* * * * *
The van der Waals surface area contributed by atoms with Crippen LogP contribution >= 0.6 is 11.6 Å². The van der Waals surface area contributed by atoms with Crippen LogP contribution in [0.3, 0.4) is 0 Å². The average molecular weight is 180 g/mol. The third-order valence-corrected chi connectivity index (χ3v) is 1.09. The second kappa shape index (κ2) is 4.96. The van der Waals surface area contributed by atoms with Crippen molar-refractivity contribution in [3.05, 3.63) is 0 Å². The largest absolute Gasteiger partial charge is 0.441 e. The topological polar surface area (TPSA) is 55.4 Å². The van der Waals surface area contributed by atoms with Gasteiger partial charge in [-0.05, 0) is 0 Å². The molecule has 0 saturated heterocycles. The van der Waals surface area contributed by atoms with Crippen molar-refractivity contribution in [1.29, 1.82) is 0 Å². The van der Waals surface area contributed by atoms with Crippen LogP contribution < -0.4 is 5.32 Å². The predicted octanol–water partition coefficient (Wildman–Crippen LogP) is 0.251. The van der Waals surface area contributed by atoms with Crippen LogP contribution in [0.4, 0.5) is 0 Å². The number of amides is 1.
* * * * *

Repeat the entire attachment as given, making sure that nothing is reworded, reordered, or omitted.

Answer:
The van der Waals surface area contributed by atoms with Crippen LogP contribution >= 0.6 is 11.6 Å². The van der Waals surface area contributed by atoms with Crippen LogP contribution in [0.3, 0.4) is 0 Å². The average molecular weight is 180 g/mol. The third-order valence-corrected chi connectivity index (χ3v) is 1.09. The second kappa shape index (κ2) is 4.96. The van der Waals surface area contributed by atoms with Crippen molar-refractivity contribution in [3.05, 3.63) is 0 Å². The largest absolute Gasteiger partial charge is 0.441 e. The topological polar surface area (TPSA) is 55.4 Å². The van der Waals surface area contributed by atoms with Gasteiger partial charge in [-0.05, 0) is 0 Å². The molecule has 0 saturated heterocycles. The van der Waals surface area contributed by atoms with Crippen molar-refractivity contribution in [1.29, 1.82) is 0 Å². The van der Waals surface area contributed by atoms with Crippen LogP contribution < -0.4 is 5.32 Å². The predicted octanol–water partition coefficient (Wildman–Crippen LogP) is 0.251. The van der Waals surface area contributed by atoms with Crippen LogP contribution in [0.4, 0.5) is 0 Å². The number of amides is 1.